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December 10, 2009

"Defining Success for Climate Negotiations in Copenhagen"

Robert Stavins gives his assessment what will constitute "real progress" in the Copenhagen climate talks:

Defining Success for Climate Negotiations in Copenhagen, by Robert Stavins: ...[T]he fact that the White House has decided to send the President to Copenhagen for the final day, where he will assemble with some 90 other world leaders, and participate in closing statements (not to mention photo opportunities), indicates that the Administration is relatively confident that the talks will not collapse in a logjam of disagreement between the industrialized world and the developing countries, but rather that there will be a successful outcome.
The key outstanding question is whether the outcome will be one that provides a sound foundation for meaningful, long-term global action, not simply some notion of immediate, albeit highly visible triumph. ...
The gloom and doom predictions we’ve been hearing about the global climate negotiations taking place in Copenhagen this week and next are fundamentally misguided. The picture is much brighter than it might seem for ... coming up with a successor for the Kyoto Protocol, which essentially sunsets in 2012.
The best goal for the Copenhagen climate talks is to make real progress on a sound foundation for meaningful, long-term global action, not some notion of immediate triumph. This is because of some basic scientific and economic realities.
First, the focus of scientists (and policy makers) is and should be on stabilizing concentrations at acceptable levels by 2050 and beyond, because it is the accumulated stock of greenhouse gas emissions — not the flow of emissions in any year — that are linked with climate consequences.
Second, the cost-effective path for stabilizing concentrations involves a gradual ramp-up in target severity, to avoid rendering large parts of the capital stock prematurely obsolete.
Third, long-term technological change is the key to the needed transition from reliance on carbon-intensive fossil fuels to more climate-friendly energy sources.
Fourth, the creation of long-lasting international institutions is central to addressing this global challenge.
Indeed, it would be easy, but unfortunate, for countries to achieve what some people wish to define as “success” in Copenhagen: a signed international agreement, glowing press releases, and related photo opportunities for national leaders. Such an agreement could only be the Kyoto Protocol on steroids: more stringent targets for the industrialized countries and no meaningful commitments by the key rapidly-growing emerging economies of China, India, Brazil, Korea, Mexico, and South Africa (let alone by the numerous developing countries of the world).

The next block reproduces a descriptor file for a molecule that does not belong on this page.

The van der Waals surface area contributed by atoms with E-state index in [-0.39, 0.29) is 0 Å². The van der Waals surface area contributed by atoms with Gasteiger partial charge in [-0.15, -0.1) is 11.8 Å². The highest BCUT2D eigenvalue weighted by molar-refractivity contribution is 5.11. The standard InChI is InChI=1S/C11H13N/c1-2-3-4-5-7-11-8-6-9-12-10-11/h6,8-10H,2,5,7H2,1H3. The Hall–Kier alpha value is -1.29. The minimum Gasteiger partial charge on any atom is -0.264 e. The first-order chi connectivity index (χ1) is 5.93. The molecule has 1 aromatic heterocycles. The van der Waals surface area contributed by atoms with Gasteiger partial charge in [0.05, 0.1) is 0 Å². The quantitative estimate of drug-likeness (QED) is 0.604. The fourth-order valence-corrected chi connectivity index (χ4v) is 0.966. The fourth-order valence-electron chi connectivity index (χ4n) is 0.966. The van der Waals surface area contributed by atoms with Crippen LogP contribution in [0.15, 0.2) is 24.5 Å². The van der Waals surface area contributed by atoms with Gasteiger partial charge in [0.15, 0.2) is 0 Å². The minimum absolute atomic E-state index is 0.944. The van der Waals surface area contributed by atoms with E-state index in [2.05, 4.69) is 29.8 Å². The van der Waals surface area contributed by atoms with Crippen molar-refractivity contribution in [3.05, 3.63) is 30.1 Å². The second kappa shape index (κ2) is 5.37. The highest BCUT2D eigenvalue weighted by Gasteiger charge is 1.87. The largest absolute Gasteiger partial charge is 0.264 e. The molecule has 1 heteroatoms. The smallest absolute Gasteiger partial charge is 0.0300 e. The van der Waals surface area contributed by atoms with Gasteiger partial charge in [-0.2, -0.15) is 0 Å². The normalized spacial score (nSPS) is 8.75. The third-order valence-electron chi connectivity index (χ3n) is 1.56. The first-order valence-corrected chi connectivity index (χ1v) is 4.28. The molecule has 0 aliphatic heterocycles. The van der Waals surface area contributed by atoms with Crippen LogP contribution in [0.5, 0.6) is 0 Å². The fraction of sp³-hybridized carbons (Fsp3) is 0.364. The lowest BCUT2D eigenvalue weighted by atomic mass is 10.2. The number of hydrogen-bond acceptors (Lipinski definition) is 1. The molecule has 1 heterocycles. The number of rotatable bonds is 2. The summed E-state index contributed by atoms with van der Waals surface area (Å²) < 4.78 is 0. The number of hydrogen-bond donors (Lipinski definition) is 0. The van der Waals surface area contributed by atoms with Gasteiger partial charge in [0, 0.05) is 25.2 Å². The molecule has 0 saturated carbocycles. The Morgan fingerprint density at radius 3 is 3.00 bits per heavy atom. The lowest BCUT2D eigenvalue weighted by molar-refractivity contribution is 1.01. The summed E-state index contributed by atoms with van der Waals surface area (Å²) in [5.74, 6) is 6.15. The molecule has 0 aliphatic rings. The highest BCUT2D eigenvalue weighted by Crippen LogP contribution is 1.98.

Such an agreement could — in principle — be signed, but it would not reduce global emissions and it would not be ratified by the U.S. Senate (just like Kyoto). Hence, there would be no real progress on climate change.
If it’s not reasonable to expect that a comprehensive post-Kyoto policy architecture will be identified in Copenhagen, what would constitute real progress? One important step forward would be a constructive joint-communiqué from major countries (just seventeen industrialized and emerging economies account for about 90% of annual emissions).
Such a joint-communiqué could lay out key progressive principles to underlie a future climate agreement, such as...: all countries recognize their historic emissions (read, the industrialized world); and all countries are responsible for their future emissions (think of those rapidly-growing emerging economies). ... Various policy architectures could subsequently build on these dual principles and make them operational, beginning to bridge the massive political divide which exists between the industrialized and the developing world.
In addition, a mid-term agreement could be reached on an approach involving an international portfolio of domestic commitments, whereby each nation would commit and register to abide by its domestic climate commitments, whether those are in the form of laws and regulations or multi-year development plans. Support for such an approach has been voiced by a remarkably diverse set of countries, including Australia, India, and the United States.
The key question is not what this approach would accomplish in the short-term, but whether it would put the world in a better position two, five, and ten years from now in regard to a long-term path of action.
Consistent with this portfolio approach, President Obama recently announced that the United States would put a target on the table in Copenhagen to reduce emissions 17 percent below 2005 levels by 2020 (in line with climate legislation in the U.S. Congress). In response, China announced that it would reduce its carbon intensity (emissions per unit of economic activity) 40 percent below 2005 levels over the same period of time. Subsequently, India announced similar targets. Given these countries rapid rates of economic growth, the announced targets won’t cut emissions in absolute terms, but they are promising starting points for negotiations.
So, despite the multitude of negative pronouncements about the slow pace of international climate negotiations, there are positive developments and promising paths forward. It is fortunate that a few key nations, including the United States, appear to be more interested in real progress than symbolic action.

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